Halfway follows a fixed storyline like Incubation and Gorky 17 so progression is linear except for a select few instances where you can choose to go on optional side missions. It makes no difference in which order you complete those side missions or if you complete them at all but I recommend not to skip them because any extra gear and stimpacks go far towards making your life more comfortable during the harder missions – of which there aren’t many. Characters:
Stereotypical but not as memorable as in Jagged Alliance. Are you going to remember any of Halfway’s characters the same way you remember Ivan Dolvich from Jagged Alliance? Probably not but that’s a fate most strategy games share with Halfway. These are not the Baldur’s Gates you’re looking for, if characters are very important to you than you might be better served with an RPG.
Halfway is a straightforward bare-bones strategy games with no RPG elements - unless you count upgrading physical attributes via stimpacks as role-playing.
There’s conflict and arguments between some of the characters in Halfway but it has no effect on gameplay and the dialogues aren’t particularly engaging. The main character and team leader in Halfway is your generic Caucasian male middle-aged war veteran who is disciplined and a man of few words - as seen in a million games and movies. You also get the crazy professor with white hair, the hacker tech guy with hipster hair and the obligatory token black guy with lots of muscle – useful muscle as he can carry one and a half times as much stuff as everyone else, making him the one character I brought on every mission whenever possible. And of course there’s the cold and badass female sniper akin to Maya from Shadow Watch, Rachel Rutherford from Incubation etc.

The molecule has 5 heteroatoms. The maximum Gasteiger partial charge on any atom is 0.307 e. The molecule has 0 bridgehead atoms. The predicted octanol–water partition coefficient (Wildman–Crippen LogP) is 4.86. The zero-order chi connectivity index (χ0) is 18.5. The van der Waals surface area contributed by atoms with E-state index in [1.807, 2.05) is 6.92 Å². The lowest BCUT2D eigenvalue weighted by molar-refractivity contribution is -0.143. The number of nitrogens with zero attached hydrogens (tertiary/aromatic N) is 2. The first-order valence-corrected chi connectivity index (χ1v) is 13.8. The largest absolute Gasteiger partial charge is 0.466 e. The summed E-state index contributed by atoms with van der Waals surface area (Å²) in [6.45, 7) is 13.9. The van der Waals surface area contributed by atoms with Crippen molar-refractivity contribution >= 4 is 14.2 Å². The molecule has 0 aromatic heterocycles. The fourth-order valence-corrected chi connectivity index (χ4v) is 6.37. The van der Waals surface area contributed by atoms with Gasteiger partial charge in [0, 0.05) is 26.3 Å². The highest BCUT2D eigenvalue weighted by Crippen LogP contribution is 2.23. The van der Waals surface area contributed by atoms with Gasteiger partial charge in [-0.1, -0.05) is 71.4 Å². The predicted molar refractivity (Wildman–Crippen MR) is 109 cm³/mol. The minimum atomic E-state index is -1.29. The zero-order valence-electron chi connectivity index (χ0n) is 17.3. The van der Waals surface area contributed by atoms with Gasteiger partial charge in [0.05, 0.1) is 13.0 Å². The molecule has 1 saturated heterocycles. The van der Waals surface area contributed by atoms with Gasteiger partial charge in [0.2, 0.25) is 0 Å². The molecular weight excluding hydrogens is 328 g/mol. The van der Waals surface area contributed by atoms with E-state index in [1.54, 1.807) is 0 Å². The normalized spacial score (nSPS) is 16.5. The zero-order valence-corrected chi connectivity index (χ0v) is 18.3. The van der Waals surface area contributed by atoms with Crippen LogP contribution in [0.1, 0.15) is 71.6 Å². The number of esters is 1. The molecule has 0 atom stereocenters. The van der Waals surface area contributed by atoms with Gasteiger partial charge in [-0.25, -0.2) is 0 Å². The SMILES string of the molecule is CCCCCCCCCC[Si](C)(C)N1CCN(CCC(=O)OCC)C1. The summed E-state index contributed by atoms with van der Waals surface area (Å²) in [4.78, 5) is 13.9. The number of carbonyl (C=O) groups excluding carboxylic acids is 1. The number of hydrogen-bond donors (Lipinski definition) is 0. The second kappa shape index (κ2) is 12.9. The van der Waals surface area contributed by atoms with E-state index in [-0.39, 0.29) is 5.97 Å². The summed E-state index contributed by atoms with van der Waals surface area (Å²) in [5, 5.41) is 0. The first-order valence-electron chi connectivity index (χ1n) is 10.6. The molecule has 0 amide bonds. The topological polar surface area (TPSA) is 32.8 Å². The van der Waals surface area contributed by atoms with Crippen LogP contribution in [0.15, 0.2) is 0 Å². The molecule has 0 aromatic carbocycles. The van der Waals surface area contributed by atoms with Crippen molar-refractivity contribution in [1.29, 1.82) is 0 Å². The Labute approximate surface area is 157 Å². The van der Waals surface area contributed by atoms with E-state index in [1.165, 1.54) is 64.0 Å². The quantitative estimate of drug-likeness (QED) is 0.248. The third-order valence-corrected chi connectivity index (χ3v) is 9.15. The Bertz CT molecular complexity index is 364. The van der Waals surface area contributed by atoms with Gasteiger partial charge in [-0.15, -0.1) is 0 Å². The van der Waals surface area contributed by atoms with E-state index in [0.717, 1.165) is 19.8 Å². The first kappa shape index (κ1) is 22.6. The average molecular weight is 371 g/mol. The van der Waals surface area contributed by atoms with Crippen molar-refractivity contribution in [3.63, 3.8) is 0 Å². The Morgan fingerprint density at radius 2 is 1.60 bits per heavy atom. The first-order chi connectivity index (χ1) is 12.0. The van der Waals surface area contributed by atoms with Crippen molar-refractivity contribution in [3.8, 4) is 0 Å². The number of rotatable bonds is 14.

I don’t hold any of this against the game, riffing off common stereotypes may not be highly original but it creates familiarity which makes it easier to assign a specific combat role to each character – they’re not your real life friends after all but chess pieces in a strategy game. You don’t bring Josh the hacker on a mission just because his hairstyle is cool. That being said, I turned 4 of the 8 characters into dedicated snipers, not because I like to be a cheesy player but because the weapons are unbalanced in this game and strongly biased towards sharpshooting. I even turned the main character into a sniper despite the fact that his passive skill improves accuracy for assault rifles and not sniper rifles so that was a bit of a metagaming choice but I’m sure most players are going to do the same thing. Character skills and progression:
Every character has one active and one passive skill, you can’t upgrade these skills or choose any additional ones. You upgrade your characters via stimpacks which you find in crates. Each character can be given a total of 5 stimpacks so you can’t turn team leader Morten who is mandatory on all missions and 1-2 of the other characters into superhumans and leave everyone else at turd level, instead you must balance things out a bit more. Also, many missions require you to bring along certain characters by default so you while you can pick your favorites most of the time you can’t completely neglect anyone in terms of upgrading. There is a reason for this which I’m sure is obvious to guess but I won’t spoil it – but don’t worry, the game doesn’t kill off any of your tediously upgraded team members Aerith style, this much I can tell you.